Today, mortgage money is tighter and buyers want turn-key. And if the house isn't perfect, they'll want deep discounts. It's a new world.
But just because, in general, the real estate market is skewed in favor of the buyer these days, doesn't mean that you should give up on selling your home. There are still plenty of qualified buyers, and in some markets, there is pent up demand after a year or more of flat sales. If you are thinking of selling your home in the near future, it's important to present it in a way that enhances its perceived value, and to make it more appealing to prospective buyers.
Here are 4 simple and inexpensive (some will cost you nothing but your time) steps you can take before you list your home for sale:
- Get rid of stuff. This is probably the hardest part, so do it first. Start out in the most cluttered room in your house - let's say it's the kitchen. Methodically work your way through every cupboard, drawer and pantry shelf and "edit" the contents. Do you really need 3 sets of mixing bowls? Save the best looking one and box up the rest (we'll talk about what to do with all that stuff in another post). Pare down the contents of your spice shelf to the 10 you use most often. Put seasonal items (heart-shaped baking pan, Christmas cookie cutters, Thanksgiving-themed napkins, Passover platters) in storage. Go through bedroom closets and remove out-of-season clothing, luggage, outfits you no longer wear and any items that could go somewhere else. The point is to make the closets look larger than they are, and to send the message to prospective buyers that it's easy to be organized in this home. Do this same editing in every room in your house. I'm not going to kid you...for most people, this is an odious task. It can take weeks, if not months, if you're like me, have lived in your home for a long time and tend to avoid parting with things. It helps if you have a big supply of boxes. You may also want to look into renting a storage unit.
- Clean. I mean really clean - from top to bottom. First vacuum the whole house - along all the baseboards, in every corner, in the far reaches of the basement and attic, inside closets, cupboards and drawers. Then scrub down every surface. Use envrionmentally-friendly home-made cleaning products and rags from cut up T-shirts to keep your costs down. Attack stained grout in the bathroom. Wash every window, inside and out. Dust light bulbs. Scour sinks, toilets and the inside of the washing machine. Pull the refrigerator away from the wall and clean off the coils. Scrub the floors. Consider renting a steam cleaner to refresh your draperies, upholstery and carpets. Once your home is squeaky clean, develop a plan for keeping it that way until it's sold.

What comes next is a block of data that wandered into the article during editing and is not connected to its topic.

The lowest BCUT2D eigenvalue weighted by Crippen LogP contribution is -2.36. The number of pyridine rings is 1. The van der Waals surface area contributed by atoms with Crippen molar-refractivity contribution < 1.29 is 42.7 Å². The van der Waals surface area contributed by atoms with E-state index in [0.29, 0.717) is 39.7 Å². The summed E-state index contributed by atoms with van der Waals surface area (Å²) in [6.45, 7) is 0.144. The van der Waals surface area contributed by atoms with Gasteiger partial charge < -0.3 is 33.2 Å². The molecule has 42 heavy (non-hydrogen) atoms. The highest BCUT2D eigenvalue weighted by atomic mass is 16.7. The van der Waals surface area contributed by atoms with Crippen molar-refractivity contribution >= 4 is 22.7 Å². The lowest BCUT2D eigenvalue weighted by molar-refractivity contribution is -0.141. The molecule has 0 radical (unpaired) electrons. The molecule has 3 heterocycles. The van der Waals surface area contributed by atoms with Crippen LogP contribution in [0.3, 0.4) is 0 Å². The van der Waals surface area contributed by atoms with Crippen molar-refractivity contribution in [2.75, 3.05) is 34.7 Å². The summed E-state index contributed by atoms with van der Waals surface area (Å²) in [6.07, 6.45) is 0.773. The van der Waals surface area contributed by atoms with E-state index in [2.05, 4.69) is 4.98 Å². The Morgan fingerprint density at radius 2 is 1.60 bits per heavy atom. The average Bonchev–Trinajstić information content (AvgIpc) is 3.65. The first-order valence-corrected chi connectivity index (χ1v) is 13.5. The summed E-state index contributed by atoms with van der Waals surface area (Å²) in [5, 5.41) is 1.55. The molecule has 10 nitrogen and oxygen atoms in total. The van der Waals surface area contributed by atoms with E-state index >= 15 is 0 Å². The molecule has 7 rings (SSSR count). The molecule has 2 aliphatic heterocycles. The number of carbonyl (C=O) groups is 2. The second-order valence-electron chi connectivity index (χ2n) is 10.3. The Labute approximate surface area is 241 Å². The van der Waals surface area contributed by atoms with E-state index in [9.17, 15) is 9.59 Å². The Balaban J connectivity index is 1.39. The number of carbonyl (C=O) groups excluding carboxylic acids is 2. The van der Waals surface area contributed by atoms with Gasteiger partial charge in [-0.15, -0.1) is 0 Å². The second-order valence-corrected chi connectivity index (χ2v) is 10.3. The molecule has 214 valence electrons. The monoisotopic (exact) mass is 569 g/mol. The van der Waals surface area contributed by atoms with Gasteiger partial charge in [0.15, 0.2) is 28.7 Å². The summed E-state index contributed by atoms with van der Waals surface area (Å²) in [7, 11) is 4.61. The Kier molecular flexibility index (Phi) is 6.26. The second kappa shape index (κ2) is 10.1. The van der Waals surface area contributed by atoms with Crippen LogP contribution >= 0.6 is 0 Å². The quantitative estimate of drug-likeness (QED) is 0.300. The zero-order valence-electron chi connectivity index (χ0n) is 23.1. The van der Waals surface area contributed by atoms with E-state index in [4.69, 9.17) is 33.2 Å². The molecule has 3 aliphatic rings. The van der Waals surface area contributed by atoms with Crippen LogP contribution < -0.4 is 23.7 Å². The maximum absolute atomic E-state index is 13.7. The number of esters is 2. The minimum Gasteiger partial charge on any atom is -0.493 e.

- Refresh the front door. The front door of your home is like a person's smile...it creates that all-important first impression. Take a good, long, objective look at the front door. Is the paint chipped? Are any window panes cloudy or cracked? Is the door knocker tarnished? What shape is the door knob in? Making the most of the front door may be as simple as scrubbing off some street grime and and washing the windows. Or you may have to spend a few dollars on a mini-face lift. Fresh paint in an inviting contrasting color might do wonders. Before you chose a color, check out some model homes, or properties that have sold for good prices in your community to see if there are certain colors that are favored. In some areas, lipstick red doors are popular, while in other communities, that may be seen as so yesterday. Your real estate agent might have a good suggestion. Replacing the hardware, knocker and light fixture could set you back several hundred dollars, but might be just the thing to give the entrance the wow factor that was missing.
- Repair and replace. No matter how well you maintain your home, there are always inspection issues that will come up...a leaky faucet or broken toilet seal, for example. And when your home is on the market, little issues can spell big doubts from a buyer's perspective. A proactive approach is key. Before the first showing, try to do as many repairs as possible so that small objections don't turn into a no-sale situation. If you're handy, you'll be able to do many of these things yourself. Some common repair items that might set off alarm bells with buyers include deteriorated flashing, broken roof shingles or tiles, broken window seals, double taps on the electric panel, small leaks, ripped/missing weather stripping, loose stair railings, nail pops, stains from old leaks, non-functioning outlets or light switches, holes in wallboard, cracked sidewalks and worn stain on decks. A few hours of your time, or a few dollars spent the skills of a repair person will go a long way toward convincing prospective buyers that your house is well-maintained and unlikely to have lots of hidden problems.
In future posts, we'll look at inexpensive options for staging your home to make it look fabulous and at simple and frugal ways to add curb appeal.